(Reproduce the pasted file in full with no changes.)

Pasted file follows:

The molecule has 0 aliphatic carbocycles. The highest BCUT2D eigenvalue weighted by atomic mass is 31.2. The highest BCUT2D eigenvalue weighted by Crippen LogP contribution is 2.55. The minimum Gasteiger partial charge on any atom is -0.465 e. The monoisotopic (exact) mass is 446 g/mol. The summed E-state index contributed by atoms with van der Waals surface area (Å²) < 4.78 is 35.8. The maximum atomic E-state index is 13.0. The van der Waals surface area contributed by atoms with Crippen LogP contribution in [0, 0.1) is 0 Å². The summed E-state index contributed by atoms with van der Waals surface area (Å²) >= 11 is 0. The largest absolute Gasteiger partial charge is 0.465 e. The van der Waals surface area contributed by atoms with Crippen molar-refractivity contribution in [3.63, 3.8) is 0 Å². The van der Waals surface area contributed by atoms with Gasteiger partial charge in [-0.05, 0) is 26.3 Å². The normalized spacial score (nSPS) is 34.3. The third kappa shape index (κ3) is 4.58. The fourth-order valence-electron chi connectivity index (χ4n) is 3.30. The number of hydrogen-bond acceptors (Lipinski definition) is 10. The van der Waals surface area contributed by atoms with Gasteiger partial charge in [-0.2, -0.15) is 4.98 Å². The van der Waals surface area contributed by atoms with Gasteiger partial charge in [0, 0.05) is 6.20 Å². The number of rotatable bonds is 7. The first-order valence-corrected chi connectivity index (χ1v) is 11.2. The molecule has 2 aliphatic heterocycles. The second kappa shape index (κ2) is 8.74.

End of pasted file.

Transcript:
The molecule has 0 aliphatic carbocycles. The highest BCUT2D eigenvalue weighted by atomic mass is 31.2. The highest BCUT2D eigenvalue weighted by Crippen LogP contribution is 2.55. The minimum Gasteiger partial charge on any atom is -0.465 e. The monoisotopic (exact) mass is 446 g/mol. The summed E-state index contributed by atoms with van der Waals surface area (Å²) < 4.78 is 35.8. The maximum atomic E-state index is 13.0. The van der Waals surface area contributed by atoms with Crippen LogP contribution in [0, 0.1) is 0 Å². The summed E-state index contributed by atoms with van der Waals surface area (Å²) >= 11 is 0. The largest absolute Gasteiger partial charge is 0.465 e. The van der Waals surface area contributed by atoms with Crippen molar-refractivity contribution in [3.63, 3.8) is 0 Å². The van der Waals surface area contributed by atoms with Gasteiger partial charge in [-0.05, 0) is 26.3 Å². The normalized spacial score (nSPS) is 34.3. The third kappa shape index (κ3) is 4.58. The fourth-order valence-electron chi connectivity index (χ4n) is 3.30. The number of hydrogen-bond acceptors (Lipinski definition) is 10. The van der Waals surface area contributed by atoms with Gasteiger partial charge in [-0.2, -0.15) is 4.98 Å². The van der Waals surface area contributed by atoms with Gasteiger partial charge in [0, 0.05) is 6.20 Å². The number of rotatable bonds is 7. The first-order valence-corrected chi connectivity index (χ1v) is 11.2. The molecule has 2 aliphatic heterocycles. The second kappa shape index (κ2) is 8.74.